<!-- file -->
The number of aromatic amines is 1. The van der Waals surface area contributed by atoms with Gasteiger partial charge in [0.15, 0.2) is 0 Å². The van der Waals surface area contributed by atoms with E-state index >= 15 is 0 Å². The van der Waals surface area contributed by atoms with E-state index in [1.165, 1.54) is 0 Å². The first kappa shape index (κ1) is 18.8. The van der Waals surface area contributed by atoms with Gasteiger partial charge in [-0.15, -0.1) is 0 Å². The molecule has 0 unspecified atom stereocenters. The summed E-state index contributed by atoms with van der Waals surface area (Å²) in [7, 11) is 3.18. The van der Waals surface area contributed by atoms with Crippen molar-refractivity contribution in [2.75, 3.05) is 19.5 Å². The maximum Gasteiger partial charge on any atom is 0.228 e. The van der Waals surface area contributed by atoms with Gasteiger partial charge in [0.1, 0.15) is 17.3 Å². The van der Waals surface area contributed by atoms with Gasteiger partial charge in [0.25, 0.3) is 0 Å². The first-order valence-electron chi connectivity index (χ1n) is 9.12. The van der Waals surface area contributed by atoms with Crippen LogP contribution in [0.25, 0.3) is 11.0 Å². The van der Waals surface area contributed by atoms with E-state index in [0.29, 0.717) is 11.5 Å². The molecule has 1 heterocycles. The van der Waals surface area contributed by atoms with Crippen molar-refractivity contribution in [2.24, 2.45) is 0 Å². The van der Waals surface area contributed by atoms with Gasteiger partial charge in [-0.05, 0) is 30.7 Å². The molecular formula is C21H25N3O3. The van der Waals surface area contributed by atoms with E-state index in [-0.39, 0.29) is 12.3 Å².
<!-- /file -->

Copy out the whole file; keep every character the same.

The number of aromatic amines is 1. The van der Waals surface area contributed by atoms with Gasteiger partial charge in [0.15, 0.2) is 0 Å². The van der Waals surface area contributed by atoms with E-state index >= 15 is 0 Å². The van der Waals surface area contributed by atoms with E-state index in [1.165, 1.54) is 0 Å². The first kappa shape index (κ1) is 18.8. The van der Waals surface area contributed by atoms with Gasteiger partial charge in [-0.15, -0.1) is 0 Å². The molecule has 0 unspecified atom stereocenters. The summed E-state index contributed by atoms with van der Waals surface area (Å²) in [7, 11) is 3.18. The van der Waals surface area contributed by atoms with Crippen molar-refractivity contribution in [2.75, 3.05) is 19.5 Å². The maximum Gasteiger partial charge on any atom is 0.228 e. The van der Waals surface area contributed by atoms with Gasteiger partial charge in [0.1, 0.15) is 17.3 Å². The van der Waals surface area contributed by atoms with Gasteiger partial charge in [0.25, 0.3) is 0 Å². The first-order valence-electron chi connectivity index (χ1n) is 9.12. The van der Waals surface area contributed by atoms with Crippen LogP contribution in [0.25, 0.3) is 11.0 Å². The van der Waals surface area contributed by atoms with E-state index in [0.29, 0.717) is 11.5 Å². The molecule has 1 heterocycles. The van der Waals surface area contributed by atoms with Crippen molar-refractivity contribution in [2.24, 2.45) is 0 Å². The van der Waals surface area contributed by atoms with Gasteiger partial charge in [-0.05, 0) is 30.7 Å². The molecular formula is C21H25N3O3. The van der Waals surface area contributed by atoms with E-state index in [-0.39, 0.29) is 12.3 Å².